Got Game?

By Daniel Carvalho

    The last couple of weeks have been rather exciting in the gaming industry. GDC 2010, which was incredibly interesting from both a mainstream and indie perspective, has just come and gone. There is tons of content to consume lately, and you can spend several nights just reading interviews and watching gameplay footage.  But what has made these recent weeks particularly exciting for me, is that I’ve started development on my own game.

    And it has been a blast. While I don’t want to say too much about the game at this stage, I felt that it was the right and proper time to announce it now. It is, of course, a very small scoped game, that was actually conceived while I was busy working on the technology for my original game concept. Basically, the game I intended to create first, is far more content heavy and demands several months of development time. While working on the game engine, and things started to come together, I realized two things: 1. I wanted to play with the technology I had now; and 2. The game I intended on making first was going to take substantially longer to develop.

    Although, it’s not quite as simple as that. The rationale behind my current direction is quite layered and granular. Such as I’ve always wanted to exploit this fun gameplay element that has been residing in my head for years. That development on this game would not, in fact, impede and sidetrack the development of my original concept.  Instead, it would contribute to a common technology base that would be shared between the two game ideas, sans additional complex systems that would be needed for the original concept to be realized.

    The decision in re-scoping the project and developing this new idea, serves as an ideal way to cut my teeth, while avoiding being constantly inundated with more complex problems, that will take me months to figure out on my own. So the motivations for this direction are very clear, and to fully explain how these decisive factors perfectly overlap, would require me recording audio, a video, talking in front of an audience, or directly speaking to you (while revealing too much).

    So I’m stoked, amped, psyched to get this ball rolling faster and into your hands.

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    Doom 4 has a Logo

    By Daniel Carvalho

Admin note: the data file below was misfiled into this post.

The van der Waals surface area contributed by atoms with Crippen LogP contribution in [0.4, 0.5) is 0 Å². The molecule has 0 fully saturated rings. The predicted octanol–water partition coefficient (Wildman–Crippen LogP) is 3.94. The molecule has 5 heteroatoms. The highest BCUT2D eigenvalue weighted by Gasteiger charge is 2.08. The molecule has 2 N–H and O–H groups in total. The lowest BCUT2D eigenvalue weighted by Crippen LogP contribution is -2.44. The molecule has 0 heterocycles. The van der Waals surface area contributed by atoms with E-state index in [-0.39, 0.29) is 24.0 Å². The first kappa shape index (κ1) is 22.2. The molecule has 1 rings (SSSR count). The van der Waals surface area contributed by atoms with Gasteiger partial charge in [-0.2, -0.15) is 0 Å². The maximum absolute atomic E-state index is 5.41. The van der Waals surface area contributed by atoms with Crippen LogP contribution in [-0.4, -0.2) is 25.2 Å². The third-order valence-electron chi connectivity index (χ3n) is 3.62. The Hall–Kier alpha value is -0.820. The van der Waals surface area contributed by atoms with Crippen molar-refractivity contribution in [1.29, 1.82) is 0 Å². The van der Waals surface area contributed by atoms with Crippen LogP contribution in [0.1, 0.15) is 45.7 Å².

DooM 4 has a Logo

      It would be an understatement to say that information regarding Doom 4 has been tightly guarded. So you can imagine my excitement when during one of my id Software stalking episodes, I came across the new logo for Doom 4 on their job opportunities page. Discreet, but delicious.

      And I must say, I like it. I love the way the logo honours its lineage, while maintaining a character of its own. Although this doesn’t relieve the intense deprivation I’ve been burdened with since id Software first announced that Doom 4 was in production, it certainly wet my lips.

      I’m also beginning to think, that if you want the latest and exclusive news on id Software’s projects, their job opportunities page is where it’s at. As far as I recall, the first announcement of Doom 4 came from the very same place, when they were looking to hire new talent to work on the game.

      Taking the logo reveal as an omen of news, I scrubbed a little further and came across Doom 4’s page on Wikipedia, informing me that a writer by the name of Graham Joyce has been penned “to help develop the storyline potential”. Something that Computer and Video Games reported that I apparently missed. It’s good news, as id Software has always been in need of a good writer. However, their games have always excelled at delivering an amazing experience, which fills in the gaps of a under-worked storyline. In fact, to add an overly embellished storyline would actually become a detractor to the overall experience.

      Gosh, I really do hope the new Doom is more like the original. Which is the impression I’m given by the new logo. The fact that the texture on the lettering appears to be concrete, with a little earth thrown in on the bottom half. Although to be fair, it equally if not more so, depicts a Hell-ish type theme; but let me elaborate on my first assumption, a man has to dream. The setting and style exhibited in the first two episodes of the original Doom (Knee Deep in the Dead and The Shores of Hell) is very hard to rationalize. Almost inexplicable. The architecture consisted of large, monolithic, concrete structures with technology embedded here and there. It reminds me of mall designs back in the 70’s and 80’s. Lots of concrete and open spaces. I guess what makes it so confusing is that it’s like present day buildings, but with highly advanced technology mixed in. It had a unique feel; and while I loved Doom 3’s futuristic, cold steel, hydraulic theme (which I think id Software nailed), I do miss the oft vacant and sparse facilities, that haunted moons.

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